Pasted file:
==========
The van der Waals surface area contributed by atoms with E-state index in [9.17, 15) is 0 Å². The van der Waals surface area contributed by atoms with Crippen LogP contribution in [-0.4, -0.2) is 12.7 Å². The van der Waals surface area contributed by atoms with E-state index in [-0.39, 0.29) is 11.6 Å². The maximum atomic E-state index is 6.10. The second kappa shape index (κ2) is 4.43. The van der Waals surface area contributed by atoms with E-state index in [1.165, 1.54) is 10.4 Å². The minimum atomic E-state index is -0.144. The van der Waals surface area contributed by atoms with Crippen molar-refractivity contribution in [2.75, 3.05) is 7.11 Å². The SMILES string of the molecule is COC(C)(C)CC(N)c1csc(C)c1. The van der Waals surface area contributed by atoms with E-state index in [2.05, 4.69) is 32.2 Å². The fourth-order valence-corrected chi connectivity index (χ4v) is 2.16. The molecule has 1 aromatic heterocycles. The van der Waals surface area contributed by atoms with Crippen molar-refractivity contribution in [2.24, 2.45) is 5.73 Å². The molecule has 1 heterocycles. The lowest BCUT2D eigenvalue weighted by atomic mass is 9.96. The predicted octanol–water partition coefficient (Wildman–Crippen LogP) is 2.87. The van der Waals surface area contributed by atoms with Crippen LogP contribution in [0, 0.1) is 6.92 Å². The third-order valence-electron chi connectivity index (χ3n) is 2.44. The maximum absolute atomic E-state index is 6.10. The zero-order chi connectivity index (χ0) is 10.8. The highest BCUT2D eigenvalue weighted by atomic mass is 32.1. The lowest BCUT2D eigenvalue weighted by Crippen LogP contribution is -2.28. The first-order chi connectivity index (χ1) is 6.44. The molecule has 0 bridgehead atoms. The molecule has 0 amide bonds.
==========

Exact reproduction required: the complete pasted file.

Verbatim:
The van der Waals surface area contributed by atoms with E-state index in [9.17, 15) is 0 Å². The van der Waals surface area contributed by atoms with Crippen LogP contribution in [-0.4, -0.2) is 12.7 Å². The van der Waals surface area contributed by atoms with E-state index in [-0.39, 0.29) is 11.6 Å². The maximum atomic E-state index is 6.10. The second kappa shape index (κ2) is 4.43. The van der Waals surface area contributed by atoms with E-state index in [1.165, 1.54) is 10.4 Å². The minimum atomic E-state index is -0.144. The van der Waals surface area contributed by atoms with Crippen molar-refractivity contribution in [2.75, 3.05) is 7.11 Å². The SMILES string of the molecule is COC(C)(C)CC(N)c1csc(C)c1. The van der Waals surface area contributed by atoms with E-state index in [2.05, 4.69) is 32.2 Å². The fourth-order valence-corrected chi connectivity index (χ4v) is 2.16. The molecule has 1 aromatic heterocycles. The van der Waals surface area contributed by atoms with Crippen molar-refractivity contribution in [2.24, 2.45) is 5.73 Å². The molecule has 1 heterocycles. The lowest BCUT2D eigenvalue weighted by atomic mass is 9.96. The predicted octanol–water partition coefficient (Wildman–Crippen LogP) is 2.87. The van der Waals surface area contributed by atoms with Crippen LogP contribution in [0, 0.1) is 6.92 Å². The third-order valence-electron chi connectivity index (χ3n) is 2.44. The maximum absolute atomic E-state index is 6.10. The zero-order chi connectivity index (χ0) is 10.8. The highest BCUT2D eigenvalue weighted by atomic mass is 32.1. The lowest BCUT2D eigenvalue weighted by Crippen LogP contribution is -2.28. The first-order chi connectivity index (χ1) is 6.44. The molecule has 0 bridgehead atoms. The molecule has 0 amide bonds.